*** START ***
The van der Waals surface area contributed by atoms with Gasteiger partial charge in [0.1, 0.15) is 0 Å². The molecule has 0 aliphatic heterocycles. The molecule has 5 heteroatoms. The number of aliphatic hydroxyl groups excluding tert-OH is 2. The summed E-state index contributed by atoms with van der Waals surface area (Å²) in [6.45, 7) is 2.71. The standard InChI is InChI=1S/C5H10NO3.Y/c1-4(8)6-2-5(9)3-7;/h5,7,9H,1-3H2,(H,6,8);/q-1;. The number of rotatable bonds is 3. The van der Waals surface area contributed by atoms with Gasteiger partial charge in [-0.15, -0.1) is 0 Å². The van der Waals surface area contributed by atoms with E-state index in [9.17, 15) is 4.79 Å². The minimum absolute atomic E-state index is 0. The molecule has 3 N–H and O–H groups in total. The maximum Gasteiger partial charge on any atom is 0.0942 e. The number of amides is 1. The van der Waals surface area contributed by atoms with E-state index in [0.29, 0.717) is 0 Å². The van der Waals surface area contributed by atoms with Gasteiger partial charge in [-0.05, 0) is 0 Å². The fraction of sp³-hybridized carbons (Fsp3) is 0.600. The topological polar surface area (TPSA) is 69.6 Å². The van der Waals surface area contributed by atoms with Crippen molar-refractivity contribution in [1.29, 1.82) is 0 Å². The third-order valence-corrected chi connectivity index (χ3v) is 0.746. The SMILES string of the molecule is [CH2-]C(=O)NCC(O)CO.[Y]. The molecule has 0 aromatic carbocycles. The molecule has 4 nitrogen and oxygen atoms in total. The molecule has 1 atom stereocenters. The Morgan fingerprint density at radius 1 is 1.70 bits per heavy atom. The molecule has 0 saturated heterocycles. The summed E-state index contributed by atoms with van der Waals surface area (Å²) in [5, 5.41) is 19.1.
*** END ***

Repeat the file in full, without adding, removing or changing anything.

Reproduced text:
The van der Waals surface area contributed by atoms with Gasteiger partial charge in [0.1, 0.15) is 0 Å². The molecule has 0 aliphatic heterocycles. The molecule has 5 heteroatoms. The number of aliphatic hydroxyl groups excluding tert-OH is 2. The summed E-state index contributed by atoms with van der Waals surface area (Å²) in [6.45, 7) is 2.71. The standard InChI is InChI=1S/C5H10NO3.Y/c1-4(8)6-2-5(9)3-7;/h5,7,9H,1-3H2,(H,6,8);/q-1;. The number of rotatable bonds is 3. The van der Waals surface area contributed by atoms with Gasteiger partial charge in [-0.15, -0.1) is 0 Å². The van der Waals surface area contributed by atoms with E-state index in [9.17, 15) is 4.79 Å². The minimum absolute atomic E-state index is 0. The molecule has 3 N–H and O–H groups in total. The maximum Gasteiger partial charge on any atom is 0.0942 e. The number of amides is 1. The van der Waals surface area contributed by atoms with E-state index in [0.29, 0.717) is 0 Å². The van der Waals surface area contributed by atoms with Gasteiger partial charge in [-0.05, 0) is 0 Å². The fraction of sp³-hybridized carbons (Fsp3) is 0.600. The topological polar surface area (TPSA) is 69.6 Å². The van der Waals surface area contributed by atoms with Crippen molar-refractivity contribution in [1.29, 1.82) is 0 Å². The third-order valence-corrected chi connectivity index (χ3v) is 0.746. The SMILES string of the molecule is [CH2-]C(=O)NCC(O)CO.[Y]. The molecule has 0 aromatic carbocycles. The molecule has 4 nitrogen and oxygen atoms in total. The molecule has 1 atom stereocenters. The Morgan fingerprint density at radius 1 is 1.70 bits per heavy atom. The molecule has 0 saturated heterocycles. The summed E-state index contributed by atoms with van der Waals surface area (Å²) in [5, 5.41) is 19.1.